The Ventures. Link Wray, inventor of the power chord.  Dick Dale, the king of them all, who brought the Mediterranean to California, via Boston,  with his “Hava Nagila” as written for and played on a nail gun.  The Looney Tunes.  Who can ever forget that hit by the……uhh, just a second, it’s on the tip of my tongue—yeah the Blazers… called “Beaver Patrol.”  One of my favorites, for obvious reasons.  And the Esquires, from Texas of all places.  Not much surf in Texas but there’s some sort of weird connection between Texas and California.  Texas, after all, was the home to the 13th Floor Elevators who made the greatest psychedelic rock song ever “You’re Gonna Miss Me,” which was hardly about a summer of love.  That too is another era and another story.

Now? I’m much, much closer to surfing.  Closer than you might imagine.  My wife, you see, was born in Hawaii, honestly.  Even has a Hawaiian middle name, Leilani.  Leilani, believe it or not moved to California, well actually her parents moved but she went with them.  

In California, she surfed.  Honest to god real surfing with a board in the ocean.  In Laguna Beach where she lived and then in Santa Cruz where she lived.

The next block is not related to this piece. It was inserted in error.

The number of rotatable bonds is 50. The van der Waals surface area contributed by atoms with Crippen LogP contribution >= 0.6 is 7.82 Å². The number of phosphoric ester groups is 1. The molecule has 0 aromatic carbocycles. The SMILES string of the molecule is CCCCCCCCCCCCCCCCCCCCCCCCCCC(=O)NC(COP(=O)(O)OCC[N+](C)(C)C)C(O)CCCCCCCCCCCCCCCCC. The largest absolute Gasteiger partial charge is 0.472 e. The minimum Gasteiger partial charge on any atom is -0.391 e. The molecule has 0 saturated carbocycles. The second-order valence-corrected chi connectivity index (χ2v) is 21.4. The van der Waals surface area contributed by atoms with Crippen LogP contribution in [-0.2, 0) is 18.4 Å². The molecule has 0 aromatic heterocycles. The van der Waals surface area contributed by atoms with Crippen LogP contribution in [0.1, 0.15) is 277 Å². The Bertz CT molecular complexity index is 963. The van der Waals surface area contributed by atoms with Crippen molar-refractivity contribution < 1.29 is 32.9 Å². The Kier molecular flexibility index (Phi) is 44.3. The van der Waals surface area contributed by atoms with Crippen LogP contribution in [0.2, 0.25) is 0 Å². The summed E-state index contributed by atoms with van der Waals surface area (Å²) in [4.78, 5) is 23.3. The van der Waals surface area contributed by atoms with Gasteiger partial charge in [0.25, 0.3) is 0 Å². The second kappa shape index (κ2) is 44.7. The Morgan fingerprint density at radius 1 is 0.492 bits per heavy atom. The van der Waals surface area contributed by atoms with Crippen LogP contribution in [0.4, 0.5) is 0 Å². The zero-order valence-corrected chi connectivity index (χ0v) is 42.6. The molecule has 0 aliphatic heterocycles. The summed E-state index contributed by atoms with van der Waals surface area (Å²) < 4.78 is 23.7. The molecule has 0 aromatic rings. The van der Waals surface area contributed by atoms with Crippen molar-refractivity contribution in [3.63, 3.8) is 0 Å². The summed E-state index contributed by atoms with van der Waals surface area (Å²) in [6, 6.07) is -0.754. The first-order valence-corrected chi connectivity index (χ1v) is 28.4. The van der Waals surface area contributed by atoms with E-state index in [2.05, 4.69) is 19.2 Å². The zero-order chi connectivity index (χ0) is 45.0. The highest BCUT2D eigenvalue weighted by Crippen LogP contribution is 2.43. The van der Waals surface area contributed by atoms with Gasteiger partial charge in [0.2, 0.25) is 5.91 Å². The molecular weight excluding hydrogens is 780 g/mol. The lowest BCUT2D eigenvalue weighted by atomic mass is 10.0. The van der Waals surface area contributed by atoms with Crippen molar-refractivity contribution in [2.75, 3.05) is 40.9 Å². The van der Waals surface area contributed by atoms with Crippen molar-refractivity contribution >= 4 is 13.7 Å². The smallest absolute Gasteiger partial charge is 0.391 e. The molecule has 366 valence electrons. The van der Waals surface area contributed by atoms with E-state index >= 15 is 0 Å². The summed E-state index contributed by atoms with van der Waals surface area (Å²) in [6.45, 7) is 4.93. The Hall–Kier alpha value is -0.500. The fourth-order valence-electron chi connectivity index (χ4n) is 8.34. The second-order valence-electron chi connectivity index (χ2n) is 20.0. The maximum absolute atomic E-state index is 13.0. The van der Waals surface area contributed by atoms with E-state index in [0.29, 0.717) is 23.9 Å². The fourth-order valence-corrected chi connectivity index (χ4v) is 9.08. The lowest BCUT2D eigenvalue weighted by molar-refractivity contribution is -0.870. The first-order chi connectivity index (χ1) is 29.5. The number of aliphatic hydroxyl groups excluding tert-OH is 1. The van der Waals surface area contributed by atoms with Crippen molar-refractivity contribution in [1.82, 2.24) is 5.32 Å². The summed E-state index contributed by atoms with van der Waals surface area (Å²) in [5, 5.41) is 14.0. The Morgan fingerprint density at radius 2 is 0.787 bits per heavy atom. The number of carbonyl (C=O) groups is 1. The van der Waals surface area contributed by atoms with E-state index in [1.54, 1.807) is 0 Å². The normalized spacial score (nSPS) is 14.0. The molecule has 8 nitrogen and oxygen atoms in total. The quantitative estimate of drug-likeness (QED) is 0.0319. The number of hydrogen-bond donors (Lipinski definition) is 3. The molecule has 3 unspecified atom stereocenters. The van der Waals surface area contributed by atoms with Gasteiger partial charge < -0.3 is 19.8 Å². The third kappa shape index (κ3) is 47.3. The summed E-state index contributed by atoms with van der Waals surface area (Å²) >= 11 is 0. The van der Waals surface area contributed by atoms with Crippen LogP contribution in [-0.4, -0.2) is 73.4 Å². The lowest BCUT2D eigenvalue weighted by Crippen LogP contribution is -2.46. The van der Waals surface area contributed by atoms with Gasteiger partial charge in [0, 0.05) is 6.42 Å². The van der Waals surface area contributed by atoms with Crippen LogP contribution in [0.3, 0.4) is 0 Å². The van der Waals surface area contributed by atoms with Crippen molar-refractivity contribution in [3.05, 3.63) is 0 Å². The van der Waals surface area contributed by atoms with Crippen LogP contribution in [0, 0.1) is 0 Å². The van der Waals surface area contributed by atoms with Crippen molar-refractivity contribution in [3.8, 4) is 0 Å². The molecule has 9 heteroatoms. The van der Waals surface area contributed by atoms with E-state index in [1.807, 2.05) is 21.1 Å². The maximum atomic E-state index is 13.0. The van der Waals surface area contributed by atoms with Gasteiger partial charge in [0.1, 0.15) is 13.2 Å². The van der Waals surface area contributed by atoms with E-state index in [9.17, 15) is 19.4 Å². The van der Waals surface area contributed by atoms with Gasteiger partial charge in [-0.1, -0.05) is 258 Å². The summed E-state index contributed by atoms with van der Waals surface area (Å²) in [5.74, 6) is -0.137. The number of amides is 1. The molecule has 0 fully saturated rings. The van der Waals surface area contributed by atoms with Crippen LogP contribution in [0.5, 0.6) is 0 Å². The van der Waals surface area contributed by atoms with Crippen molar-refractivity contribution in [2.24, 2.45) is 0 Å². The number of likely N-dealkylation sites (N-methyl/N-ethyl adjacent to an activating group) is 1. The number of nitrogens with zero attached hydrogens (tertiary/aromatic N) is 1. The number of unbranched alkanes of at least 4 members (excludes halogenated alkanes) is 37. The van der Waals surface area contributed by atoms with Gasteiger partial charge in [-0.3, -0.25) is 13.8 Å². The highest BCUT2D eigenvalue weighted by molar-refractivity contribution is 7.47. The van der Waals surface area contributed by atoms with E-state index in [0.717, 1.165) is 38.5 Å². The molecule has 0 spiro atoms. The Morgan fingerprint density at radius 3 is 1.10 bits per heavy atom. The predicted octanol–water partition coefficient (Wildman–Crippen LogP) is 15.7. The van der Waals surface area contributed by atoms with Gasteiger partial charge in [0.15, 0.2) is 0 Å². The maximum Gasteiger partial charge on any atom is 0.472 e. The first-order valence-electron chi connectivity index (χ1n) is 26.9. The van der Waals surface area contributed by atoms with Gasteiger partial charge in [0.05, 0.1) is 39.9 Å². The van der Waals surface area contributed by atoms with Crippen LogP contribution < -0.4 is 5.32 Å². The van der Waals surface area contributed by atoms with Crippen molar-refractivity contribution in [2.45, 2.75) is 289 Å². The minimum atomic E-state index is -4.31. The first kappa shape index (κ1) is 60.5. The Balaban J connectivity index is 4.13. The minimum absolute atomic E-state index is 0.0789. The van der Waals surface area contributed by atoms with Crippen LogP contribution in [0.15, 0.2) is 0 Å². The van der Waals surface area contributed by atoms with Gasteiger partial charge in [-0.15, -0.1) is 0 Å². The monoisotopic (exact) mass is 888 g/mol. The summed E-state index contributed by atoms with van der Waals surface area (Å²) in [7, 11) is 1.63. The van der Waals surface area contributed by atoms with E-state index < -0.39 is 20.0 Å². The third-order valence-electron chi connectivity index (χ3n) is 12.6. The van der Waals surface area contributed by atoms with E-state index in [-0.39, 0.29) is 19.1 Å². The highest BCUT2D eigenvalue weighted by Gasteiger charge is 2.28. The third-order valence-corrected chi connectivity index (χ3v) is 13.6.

And….Leilani is a real blonde.  Strawberry blonde, to be sure, but that’s close enough.  And she wore bikinis, back in the day.  

I hit that playlist and get my surf on.  I put on a pair of baggies, my huarache sandals, my Hawaiian print shirt (100% rayon, naturally), my sunglasses, and then that thing that pulls it all together, that white stuff on my nose.  

Well the table is set, so to speak, as is the mood, and I’m transported to that time of times which is right now, never was, and always will be, when it might be freezing cold but forever warm.  And my wife, whom I met in New York City, in January, when we agreed to share a cab to get out of a snowstorm… I call to her as the music builds.   “Honey, grab your board and your bikini.  Surf’s up!”

S. Artesian

January 24, 2013

Saturday, January 12, 2013

Before We Begin....

...just a word.

I have always said that rock and roll saved my life.  And it turns out, Doc Pomus, creator of "Save the Last Dance for Me,"  "Young Blood," "Lonely Avenue," was the lifeguard.    The Film Society of Lincoln Center and the Jewish Museum have premiered a film about the doctor, AKA Doc Pomus, produced by Peter Miller, Will Hechter, and Sharon Felder.

Anyone, and that's probably everyone, who ever turned on, homed in on, the radio, like it was a beacon, like hearing the right tune with the right words and the right music was a flight plan, will want to see this movie...and knows what I'm talking about.

January 12, 2013

Friday, January 11, 2013

That is a Rocket in My Pocket and I'm So Glad to See You Guide to Marxism, 5

Devaluation, Realization, Overproduction: